“Can we see some ball games on our way across the country?” I hoped.
“That’s what I was thinking,” Clark said.
Clark was just getting out of the Navy and wanted my help with the move. I got me a one-way ticket to Virginia so that I could help him load up the moving truck and we’d drive it across the country to Idaho, hitting three different major league baseball stadiums along the way.
“These are good seats for a foul ball,” I said, sitting right behind home plate in Cincinnati.
“Not as good as the seats we had in Philly,” Clark laughed. “If one does come, just make sure to bat it my way again.”
“Shut up,” I said.
It was a fun game that lasted 13 innings. I finally got to see the incredible Ken Griffey Jr. play, but no foul ball came near us.
“Looks like we can’t park in the stadium parking lot,” Clark said as we neared the stadium in St. Louis.
“Better find ourselves a nice neighborhood to park the moving truck, then,” I said.
That was impossible, though. We drove around and around and around and around the entire area looking for a safe place where we weren’t guaranteed to get robbed. St. Louis didn’t pick a very friendly looking area to plant a baseball stadium. Finally, even though we were far from comfortable with the idea of leaving the truck, we parked it next to a church, and walked about a mile to the stadium. The windows were all barred, but still, it was a church. Nobody would empty out our moving truck in front of a church, would they? Of course they would, and we knew they would, but it was either there or nowhere, and we were determined to watch a Cardinals game.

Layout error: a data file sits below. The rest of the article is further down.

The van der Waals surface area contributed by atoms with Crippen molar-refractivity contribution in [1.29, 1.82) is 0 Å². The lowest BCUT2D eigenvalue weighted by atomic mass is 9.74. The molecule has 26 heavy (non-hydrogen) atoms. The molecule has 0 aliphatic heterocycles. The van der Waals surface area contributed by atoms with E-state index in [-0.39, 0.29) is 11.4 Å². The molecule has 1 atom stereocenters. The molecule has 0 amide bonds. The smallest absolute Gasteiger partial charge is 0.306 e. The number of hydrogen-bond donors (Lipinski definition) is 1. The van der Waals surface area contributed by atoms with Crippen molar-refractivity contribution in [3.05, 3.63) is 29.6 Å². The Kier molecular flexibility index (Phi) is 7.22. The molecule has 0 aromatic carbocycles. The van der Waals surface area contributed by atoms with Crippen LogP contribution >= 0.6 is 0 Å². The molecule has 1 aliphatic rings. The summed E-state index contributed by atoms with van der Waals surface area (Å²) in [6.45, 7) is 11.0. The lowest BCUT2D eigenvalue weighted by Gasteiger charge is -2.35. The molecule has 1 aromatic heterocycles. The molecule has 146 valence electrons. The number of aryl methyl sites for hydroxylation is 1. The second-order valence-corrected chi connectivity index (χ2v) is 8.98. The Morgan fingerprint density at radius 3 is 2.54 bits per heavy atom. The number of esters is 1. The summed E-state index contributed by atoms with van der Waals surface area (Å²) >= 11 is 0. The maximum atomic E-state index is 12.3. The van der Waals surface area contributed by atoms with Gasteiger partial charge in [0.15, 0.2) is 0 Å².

“Sweet!” I said. “I’ve never seen Pedro Martinez pitch live before.”
“Famous people are never as tall as you picture them in your mind, are they?” Clark noted.
We didn’t have very good foul ball seats. Actually, they weren’t even foul ball seats at all. The seats were in the outfield, and catching a homerun would have been much better than catching a foul ball anyway. Still, catching any kind of game ball wasn’t in the cards that day. By the time the third inning came around, the game was going horribly and then it started raining. The rain came in fast and it came in hard. The combination of not knowing how long the rain delay would last, on top of the thought that we didn’t know how long our truck would last before it was emptied out by bandits, made us decide just to head back to the truck.
“At least we can get a head start toward Denver,” Clark said. “We’re going to have to hurry pretty good to get there by game time tomorrow anyway.”
“I think I was more worried about walking to Denver than I was getting out on time,” I said. “I wasn’t really able to enjoy any of that game out of fear that whole time that we were getting robbed.”
The storm was incredible. We planned on driving as far as we could, then find a hotel before getting an early start in the morning toward Denver. It didn’t work out that way, though. The lightning lit up the sky so often, nearly every second or two, that it ruined any hopes of night vision. The wind was blowing our truck all over the road. And the rain was so heavy that we dared not go more than 35 MPH. Shortly after we drove out of St. Louis, we abandoned our plans to drive late into the night and found the nearest hotel.